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Wednesday, July 02, 2008

District Court: FISA Preempts the State Secrets Privilege for Wirtetapping Suits

Late this afternoon, the U.S. District Court for the Northern District of California released this fascinating decision in the Al-Haramain litigation (a challenge to the warrantless wiretapping program), on remand from the Ninth Circuit (the Ninth Circuit's decision is available here).

Specifically, the district court held that the cause-of-action provisions of the Foreign Intelligence Surveillance Act displace the state secrets privilege in cases alleging violations of FISA, but that the plaintiffs can only benefit from the FISA remedy if they can demonstrate that they are an "aggrieved person" within the meaning of the statute.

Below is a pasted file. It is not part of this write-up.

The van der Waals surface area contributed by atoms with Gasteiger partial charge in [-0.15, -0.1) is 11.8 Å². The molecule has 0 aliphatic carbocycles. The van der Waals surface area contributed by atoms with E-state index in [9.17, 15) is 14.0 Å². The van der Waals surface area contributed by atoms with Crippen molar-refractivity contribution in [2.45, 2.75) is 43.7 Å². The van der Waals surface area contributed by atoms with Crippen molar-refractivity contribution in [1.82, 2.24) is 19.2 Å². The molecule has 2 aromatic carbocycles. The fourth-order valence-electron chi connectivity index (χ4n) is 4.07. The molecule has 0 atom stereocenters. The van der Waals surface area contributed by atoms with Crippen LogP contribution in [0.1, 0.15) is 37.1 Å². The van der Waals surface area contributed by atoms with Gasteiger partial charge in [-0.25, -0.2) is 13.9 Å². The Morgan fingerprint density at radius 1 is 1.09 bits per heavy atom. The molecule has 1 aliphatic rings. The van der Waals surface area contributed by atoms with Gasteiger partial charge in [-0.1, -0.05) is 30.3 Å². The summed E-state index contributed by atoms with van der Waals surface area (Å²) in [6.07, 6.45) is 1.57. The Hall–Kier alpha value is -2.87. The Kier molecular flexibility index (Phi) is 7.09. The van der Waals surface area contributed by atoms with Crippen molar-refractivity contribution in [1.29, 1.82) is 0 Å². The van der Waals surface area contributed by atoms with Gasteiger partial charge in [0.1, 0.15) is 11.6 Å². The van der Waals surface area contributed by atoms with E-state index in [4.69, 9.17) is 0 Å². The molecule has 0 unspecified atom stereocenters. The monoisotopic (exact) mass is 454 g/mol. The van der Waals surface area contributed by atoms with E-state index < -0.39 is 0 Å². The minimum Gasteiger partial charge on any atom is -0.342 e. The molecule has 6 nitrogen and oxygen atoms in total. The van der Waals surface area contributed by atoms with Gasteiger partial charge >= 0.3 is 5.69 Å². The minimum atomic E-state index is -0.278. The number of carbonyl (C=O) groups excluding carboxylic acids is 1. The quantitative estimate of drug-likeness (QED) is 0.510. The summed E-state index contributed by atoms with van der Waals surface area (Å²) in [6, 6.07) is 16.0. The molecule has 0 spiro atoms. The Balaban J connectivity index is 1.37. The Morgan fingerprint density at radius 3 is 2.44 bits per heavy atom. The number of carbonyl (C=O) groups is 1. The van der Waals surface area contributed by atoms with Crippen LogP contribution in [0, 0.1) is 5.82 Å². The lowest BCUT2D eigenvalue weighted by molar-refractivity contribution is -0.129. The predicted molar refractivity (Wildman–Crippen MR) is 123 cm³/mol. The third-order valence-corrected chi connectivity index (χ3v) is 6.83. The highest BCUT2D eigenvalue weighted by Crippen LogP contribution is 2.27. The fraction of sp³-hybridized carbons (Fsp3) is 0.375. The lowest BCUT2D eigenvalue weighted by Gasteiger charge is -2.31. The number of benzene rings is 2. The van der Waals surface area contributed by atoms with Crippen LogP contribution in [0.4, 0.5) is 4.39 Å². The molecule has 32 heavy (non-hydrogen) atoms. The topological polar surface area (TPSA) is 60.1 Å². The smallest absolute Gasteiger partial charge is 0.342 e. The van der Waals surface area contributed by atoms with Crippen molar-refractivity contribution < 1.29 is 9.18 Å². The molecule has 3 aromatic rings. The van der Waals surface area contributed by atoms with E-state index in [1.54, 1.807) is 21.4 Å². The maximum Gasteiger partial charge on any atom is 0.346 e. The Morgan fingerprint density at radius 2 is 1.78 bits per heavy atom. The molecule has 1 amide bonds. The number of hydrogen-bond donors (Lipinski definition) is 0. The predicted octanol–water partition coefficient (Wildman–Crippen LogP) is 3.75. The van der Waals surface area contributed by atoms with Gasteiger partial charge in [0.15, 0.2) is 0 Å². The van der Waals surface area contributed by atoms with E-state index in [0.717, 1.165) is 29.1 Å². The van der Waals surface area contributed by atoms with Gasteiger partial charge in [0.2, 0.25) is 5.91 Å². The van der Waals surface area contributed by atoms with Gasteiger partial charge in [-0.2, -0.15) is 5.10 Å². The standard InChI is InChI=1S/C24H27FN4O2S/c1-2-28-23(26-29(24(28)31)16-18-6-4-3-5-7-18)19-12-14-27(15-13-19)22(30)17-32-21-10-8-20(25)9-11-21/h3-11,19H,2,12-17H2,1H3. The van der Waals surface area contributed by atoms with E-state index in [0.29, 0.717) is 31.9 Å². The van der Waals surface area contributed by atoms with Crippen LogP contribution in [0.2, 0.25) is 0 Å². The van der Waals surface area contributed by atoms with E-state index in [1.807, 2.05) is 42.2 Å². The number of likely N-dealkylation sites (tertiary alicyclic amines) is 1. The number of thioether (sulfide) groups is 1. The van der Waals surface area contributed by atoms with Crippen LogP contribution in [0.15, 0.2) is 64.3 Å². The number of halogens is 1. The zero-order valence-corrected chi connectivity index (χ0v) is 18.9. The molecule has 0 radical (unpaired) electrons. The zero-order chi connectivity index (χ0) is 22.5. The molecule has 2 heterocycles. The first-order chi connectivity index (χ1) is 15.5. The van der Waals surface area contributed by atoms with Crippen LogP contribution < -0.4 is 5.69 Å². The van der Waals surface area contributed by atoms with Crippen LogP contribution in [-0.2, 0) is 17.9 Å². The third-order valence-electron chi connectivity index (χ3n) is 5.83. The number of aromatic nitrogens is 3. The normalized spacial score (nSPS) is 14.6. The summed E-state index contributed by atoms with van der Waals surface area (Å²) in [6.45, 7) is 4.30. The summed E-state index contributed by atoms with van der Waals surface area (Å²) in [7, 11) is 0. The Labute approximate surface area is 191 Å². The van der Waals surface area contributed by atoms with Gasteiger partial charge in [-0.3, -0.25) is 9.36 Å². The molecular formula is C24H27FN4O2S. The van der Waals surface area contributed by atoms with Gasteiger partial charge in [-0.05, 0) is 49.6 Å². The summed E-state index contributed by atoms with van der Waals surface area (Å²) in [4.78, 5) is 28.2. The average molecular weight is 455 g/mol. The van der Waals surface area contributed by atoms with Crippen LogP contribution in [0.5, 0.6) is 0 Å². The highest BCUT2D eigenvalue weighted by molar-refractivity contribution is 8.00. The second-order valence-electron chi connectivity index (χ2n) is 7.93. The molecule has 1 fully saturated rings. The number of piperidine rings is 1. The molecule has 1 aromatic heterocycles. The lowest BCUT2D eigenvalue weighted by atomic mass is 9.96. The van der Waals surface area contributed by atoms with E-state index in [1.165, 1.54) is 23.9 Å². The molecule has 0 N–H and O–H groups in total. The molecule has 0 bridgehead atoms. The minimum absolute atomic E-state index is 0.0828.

The first part of the holding strikes me as potentially very significant, as it calls into question the applicability of the state secrets privilege in any lawsuit claiming a violation of FISA.  It's also an argument that Heidi Kitrosser (Minnesota) and I fleshed out in this amicus brief to the Ninth Circuit in what was then a companion case last spring...

But the second part leaves things back where they started. Until and unless one can prove that they were the subject of an unlawful wiretap, the real hurdle in these cases continues to be standing...

Posted by Steve Vladeck on July 2, 2008 at 10:03 PM in Constitutional thoughts, Current Affairs, Steve Vladeck | Permalink

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